## Friday, August 12, 2016

### Simply interesting across centuries

Will admit one of my more gratifying finds can be shown with some really simple examples, where luckily noticed that both Ramanujan and Euler had shown interest in the area.

Here are some expressions:

12 + 7 = 23

Next : 32 + 7 = 24

And next is: 52 + 7 = 25

And then: 12 + 7(3)2 = 26

One more: 112 + 7 = 27

Notice that 7 is bare, in all but one case.

And according to MathWorld, Ramanujan has a result called Ramanujan's square equation:

x2 + 7 = 2n

Which they say only has solutions for n = 3, 4, 5, 7 and 15.

And I've shown the n = 3, 4, 5 and 7 cases, but am not interested in iterating 8 more times to get the last one.

And also on MathWorld I found that Euler had an interest in this area as well with his own solution which was NOT using my BQD Iterator. Will admit have no clue how he found it, as is something more general.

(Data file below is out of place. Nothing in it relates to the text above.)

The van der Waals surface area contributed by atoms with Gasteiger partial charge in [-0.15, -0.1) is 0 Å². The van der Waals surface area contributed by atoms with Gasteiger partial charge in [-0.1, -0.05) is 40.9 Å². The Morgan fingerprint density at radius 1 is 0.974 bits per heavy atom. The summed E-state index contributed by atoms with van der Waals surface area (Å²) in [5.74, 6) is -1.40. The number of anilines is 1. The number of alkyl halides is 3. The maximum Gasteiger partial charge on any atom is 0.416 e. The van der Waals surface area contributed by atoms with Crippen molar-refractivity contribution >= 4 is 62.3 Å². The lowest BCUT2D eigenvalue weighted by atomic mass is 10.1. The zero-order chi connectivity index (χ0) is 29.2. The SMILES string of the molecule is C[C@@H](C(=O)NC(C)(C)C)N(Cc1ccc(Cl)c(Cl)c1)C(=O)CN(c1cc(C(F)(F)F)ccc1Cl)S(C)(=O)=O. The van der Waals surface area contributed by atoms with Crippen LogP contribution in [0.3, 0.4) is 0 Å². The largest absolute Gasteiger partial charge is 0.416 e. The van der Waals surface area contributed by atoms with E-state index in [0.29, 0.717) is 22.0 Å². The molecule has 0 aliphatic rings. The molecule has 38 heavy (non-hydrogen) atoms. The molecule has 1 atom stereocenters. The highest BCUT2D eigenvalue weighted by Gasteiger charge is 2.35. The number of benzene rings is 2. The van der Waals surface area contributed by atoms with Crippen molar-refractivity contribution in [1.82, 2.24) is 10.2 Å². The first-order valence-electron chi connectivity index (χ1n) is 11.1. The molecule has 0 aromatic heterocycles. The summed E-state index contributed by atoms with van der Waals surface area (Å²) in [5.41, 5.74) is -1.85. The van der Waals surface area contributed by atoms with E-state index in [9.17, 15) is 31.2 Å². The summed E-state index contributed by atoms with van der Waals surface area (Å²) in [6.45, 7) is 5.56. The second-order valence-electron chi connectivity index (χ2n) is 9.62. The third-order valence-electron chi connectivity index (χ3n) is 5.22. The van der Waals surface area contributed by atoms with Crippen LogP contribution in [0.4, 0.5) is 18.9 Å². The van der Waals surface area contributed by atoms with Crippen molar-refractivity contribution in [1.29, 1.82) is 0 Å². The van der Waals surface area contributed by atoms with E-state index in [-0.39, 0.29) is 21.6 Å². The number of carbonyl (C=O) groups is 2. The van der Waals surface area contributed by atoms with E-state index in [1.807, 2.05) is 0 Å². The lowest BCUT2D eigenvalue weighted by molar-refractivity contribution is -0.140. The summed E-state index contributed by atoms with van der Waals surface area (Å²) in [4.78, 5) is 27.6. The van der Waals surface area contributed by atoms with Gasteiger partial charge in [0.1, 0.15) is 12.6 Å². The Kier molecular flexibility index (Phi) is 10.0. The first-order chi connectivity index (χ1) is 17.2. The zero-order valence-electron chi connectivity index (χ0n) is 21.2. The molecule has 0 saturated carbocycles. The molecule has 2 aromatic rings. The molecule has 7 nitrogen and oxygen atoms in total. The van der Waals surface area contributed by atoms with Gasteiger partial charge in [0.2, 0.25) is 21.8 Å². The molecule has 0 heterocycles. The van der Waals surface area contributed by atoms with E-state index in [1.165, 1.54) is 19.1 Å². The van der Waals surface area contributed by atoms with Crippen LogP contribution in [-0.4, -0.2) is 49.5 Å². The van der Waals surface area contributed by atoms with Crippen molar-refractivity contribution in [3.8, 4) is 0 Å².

Where I explain more in a previous post where I note these as validating historical connections.

My methods generalize to allow you to solve a much larger variety, ok an infinite variety of similar. Will admit that being able to explain with something that Euler probably didn't know and that Ramanujan probably didn't know in an area where both showed an interest feels weird. Am doing better with it now as time has passed. You just kind of feel good after a bit and lose most of the overawed feeling.

That celebrity aspect does make me ponder a bit, but will admit is good fun.

James Harris